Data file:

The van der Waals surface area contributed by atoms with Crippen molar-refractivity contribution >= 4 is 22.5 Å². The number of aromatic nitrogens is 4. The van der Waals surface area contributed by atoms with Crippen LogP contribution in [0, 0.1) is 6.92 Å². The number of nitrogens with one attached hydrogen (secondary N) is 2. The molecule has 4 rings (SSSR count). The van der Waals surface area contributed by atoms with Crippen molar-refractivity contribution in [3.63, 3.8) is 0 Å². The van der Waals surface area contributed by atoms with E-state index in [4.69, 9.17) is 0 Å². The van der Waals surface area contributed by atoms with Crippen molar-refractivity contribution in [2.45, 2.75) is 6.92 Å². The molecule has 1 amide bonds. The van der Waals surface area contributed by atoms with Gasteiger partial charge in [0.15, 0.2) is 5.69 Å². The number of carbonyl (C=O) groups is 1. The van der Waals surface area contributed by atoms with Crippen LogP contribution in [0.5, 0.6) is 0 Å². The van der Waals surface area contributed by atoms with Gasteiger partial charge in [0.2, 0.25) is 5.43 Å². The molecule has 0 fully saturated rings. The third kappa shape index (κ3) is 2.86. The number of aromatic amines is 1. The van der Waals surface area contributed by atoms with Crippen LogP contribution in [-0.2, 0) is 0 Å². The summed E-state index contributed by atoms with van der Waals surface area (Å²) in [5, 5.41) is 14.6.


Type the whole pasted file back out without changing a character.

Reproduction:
The van der Waals surface area contributed by atoms with Crippen molar-refractivity contribution >= 4 is 22.5 Å². The number of aromatic nitrogens is 4. The van der Waals surface area contributed by atoms with Crippen LogP contribution in [0, 0.1) is 6.92 Å². The number of nitrogens with one attached hydrogen (secondary N) is 2. The molecule has 4 rings (SSSR count). The van der Waals surface area contributed by atoms with Crippen molar-refractivity contribution in [3.63, 3.8) is 0 Å². The van der Waals surface area contributed by atoms with E-state index in [4.69, 9.17) is 0 Å². The van der Waals surface area contributed by atoms with Crippen molar-refractivity contribution in [2.45, 2.75) is 6.92 Å². The molecule has 1 amide bonds. The van der Waals surface area contributed by atoms with Gasteiger partial charge in [0.15, 0.2) is 5.69 Å². The number of carbonyl (C=O) groups is 1. The van der Waals surface area contributed by atoms with Crippen LogP contribution in [0.5, 0.6) is 0 Å². The van der Waals surface area contributed by atoms with Gasteiger partial charge in [0.2, 0.25) is 5.43 Å². The molecule has 0 fully saturated rings. The third kappa shape index (κ3) is 2.86. The number of aromatic amines is 1. The van der Waals surface area contributed by atoms with Crippen LogP contribution in [-0.2, 0) is 0 Å². The summed E-state index contributed by atoms with van der Waals surface area (Å²) in [5, 5.41) is 14.6.